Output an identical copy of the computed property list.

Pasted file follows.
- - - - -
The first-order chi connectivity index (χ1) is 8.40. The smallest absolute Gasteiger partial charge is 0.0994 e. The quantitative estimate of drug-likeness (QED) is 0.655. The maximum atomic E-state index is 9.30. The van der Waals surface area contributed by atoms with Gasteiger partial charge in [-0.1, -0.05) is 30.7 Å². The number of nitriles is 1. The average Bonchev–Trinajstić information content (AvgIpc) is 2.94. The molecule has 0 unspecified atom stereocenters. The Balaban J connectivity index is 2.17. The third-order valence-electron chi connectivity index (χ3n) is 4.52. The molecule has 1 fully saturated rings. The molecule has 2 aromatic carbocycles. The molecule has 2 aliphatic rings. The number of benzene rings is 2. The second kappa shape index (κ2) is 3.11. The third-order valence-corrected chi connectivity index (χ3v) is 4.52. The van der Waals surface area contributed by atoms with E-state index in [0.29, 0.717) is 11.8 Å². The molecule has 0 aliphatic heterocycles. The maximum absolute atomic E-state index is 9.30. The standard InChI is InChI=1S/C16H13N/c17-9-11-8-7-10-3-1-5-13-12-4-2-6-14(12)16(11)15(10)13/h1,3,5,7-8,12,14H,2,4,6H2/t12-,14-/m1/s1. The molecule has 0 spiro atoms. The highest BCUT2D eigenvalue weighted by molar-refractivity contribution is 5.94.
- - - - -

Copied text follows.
The first-order chi connectivity index (χ1) is 8.40. The smallest absolute Gasteiger partial charge is 0.0994 e. The quantitative estimate of drug-likeness (QED) is 0.655. The maximum atomic E-state index is 9.30. The van der Waals surface area contributed by atoms with Gasteiger partial charge in [-0.1, -0.05) is 30.7 Å². The number of nitriles is 1. The average Bonchev–Trinajstić information content (AvgIpc) is 2.94. The molecule has 0 unspecified atom stereocenters. The Balaban J connectivity index is 2.17. The third-order valence-electron chi connectivity index (χ3n) is 4.52. The molecule has 1 fully saturated rings. The molecule has 2 aromatic carbocycles. The molecule has 2 aliphatic rings. The number of benzene rings is 2. The second kappa shape index (κ2) is 3.11. The third-order valence-corrected chi connectivity index (χ3v) is 4.52. The van der Waals surface area contributed by atoms with E-state index in [0.29, 0.717) is 11.8 Å². The molecule has 0 aliphatic heterocycles. The maximum absolute atomic E-state index is 9.30. The standard InChI is InChI=1S/C16H13N/c17-9-11-8-7-10-3-1-5-13-12-4-2-6-14(12)16(11)15(10)13/h1,3,5,7-8,12,14H,2,4,6H2/t12-,14-/m1/s1. The molecule has 0 spiro atoms. The highest BCUT2D eigenvalue weighted by molar-refractivity contribution is 5.94.